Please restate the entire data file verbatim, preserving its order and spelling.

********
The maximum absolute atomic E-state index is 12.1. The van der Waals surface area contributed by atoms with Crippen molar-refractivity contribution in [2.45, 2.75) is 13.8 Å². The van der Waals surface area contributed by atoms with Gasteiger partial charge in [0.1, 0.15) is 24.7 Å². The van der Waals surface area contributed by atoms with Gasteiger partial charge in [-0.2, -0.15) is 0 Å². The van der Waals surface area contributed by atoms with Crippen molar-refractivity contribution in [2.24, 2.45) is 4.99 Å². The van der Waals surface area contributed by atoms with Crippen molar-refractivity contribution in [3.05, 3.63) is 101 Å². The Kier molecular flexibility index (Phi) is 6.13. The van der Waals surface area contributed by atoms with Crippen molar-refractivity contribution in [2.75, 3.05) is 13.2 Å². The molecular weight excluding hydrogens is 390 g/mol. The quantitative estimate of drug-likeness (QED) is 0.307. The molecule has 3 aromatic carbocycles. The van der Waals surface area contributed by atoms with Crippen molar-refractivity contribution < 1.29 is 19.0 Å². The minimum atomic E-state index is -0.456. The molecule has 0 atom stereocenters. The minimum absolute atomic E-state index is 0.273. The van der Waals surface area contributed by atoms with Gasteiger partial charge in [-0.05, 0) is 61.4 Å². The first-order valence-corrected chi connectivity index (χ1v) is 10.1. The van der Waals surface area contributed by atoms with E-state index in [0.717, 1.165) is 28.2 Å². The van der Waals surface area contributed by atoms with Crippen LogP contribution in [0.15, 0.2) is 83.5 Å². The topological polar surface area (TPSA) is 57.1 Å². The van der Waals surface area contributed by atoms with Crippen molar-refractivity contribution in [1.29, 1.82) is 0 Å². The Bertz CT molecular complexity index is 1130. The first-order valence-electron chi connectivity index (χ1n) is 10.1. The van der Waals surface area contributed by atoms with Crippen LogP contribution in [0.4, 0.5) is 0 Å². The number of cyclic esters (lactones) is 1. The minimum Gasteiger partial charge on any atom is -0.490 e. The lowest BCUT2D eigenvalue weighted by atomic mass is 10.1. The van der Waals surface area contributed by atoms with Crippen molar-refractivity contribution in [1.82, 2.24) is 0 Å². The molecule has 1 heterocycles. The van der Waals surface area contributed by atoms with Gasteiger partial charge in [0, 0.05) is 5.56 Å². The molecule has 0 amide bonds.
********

The maximum absolute atomic E-state index is 12.1. The van der Waals surface area contributed by atoms with Crippen molar-refractivity contribution in [2.45, 2.75) is 13.8 Å². The van der Waals surface area contributed by atoms with Gasteiger partial charge in [0.1, 0.15) is 24.7 Å². The van der Waals surface area contributed by atoms with Gasteiger partial charge in [-0.2, -0.15) is 0 Å². The van der Waals surface area contributed by atoms with Crippen molar-refractivity contribution in [2.24, 2.45) is 4.99 Å². The van der Waals surface area contributed by atoms with Crippen molar-refractivity contribution in [3.05, 3.63) is 101 Å². The Kier molecular flexibility index (Phi) is 6.13. The van der Waals surface area contributed by atoms with Crippen molar-refractivity contribution in [2.75, 3.05) is 13.2 Å². The molecular weight excluding hydrogens is 390 g/mol. The quantitative estimate of drug-likeness (QED) is 0.307. The molecule has 3 aromatic carbocycles. The van der Waals surface area contributed by atoms with Crippen molar-refractivity contribution < 1.29 is 19.0 Å². The minimum atomic E-state index is -0.456. The molecule has 0 atom stereocenters. The minimum absolute atomic E-state index is 0.273. The van der Waals surface area contributed by atoms with Gasteiger partial charge in [-0.05, 0) is 61.4 Å². The first-order valence-corrected chi connectivity index (χ1v) is 10.1. The van der Waals surface area contributed by atoms with E-state index in [0.717, 1.165) is 28.2 Å². The van der Waals surface area contributed by atoms with Crippen LogP contribution in [0.15, 0.2) is 83.5 Å². The topological polar surface area (TPSA) is 57.1 Å². The van der Waals surface area contributed by atoms with Crippen molar-refractivity contribution in [1.29, 1.82) is 0 Å². The Bertz CT molecular complexity index is 1130. The first-order valence-electron chi connectivity index (χ1n) is 10.1. The van der Waals surface area contributed by atoms with Crippen LogP contribution in [0.4, 0.5) is 0 Å². The number of cyclic esters (lactones) is 1. The minimum Gasteiger partial charge on any atom is -0.490 e. The lowest BCUT2D eigenvalue weighted by atomic mass is 10.1. The van der Waals surface area contributed by atoms with Crippen molar-refractivity contribution in [1.82, 2.24) is 0 Å². The molecule has 1 heterocycles. The van der Waals surface area contributed by atoms with Gasteiger partial charge in [0, 0.05) is 5.56 Å². The molecule has 0 amide bonds.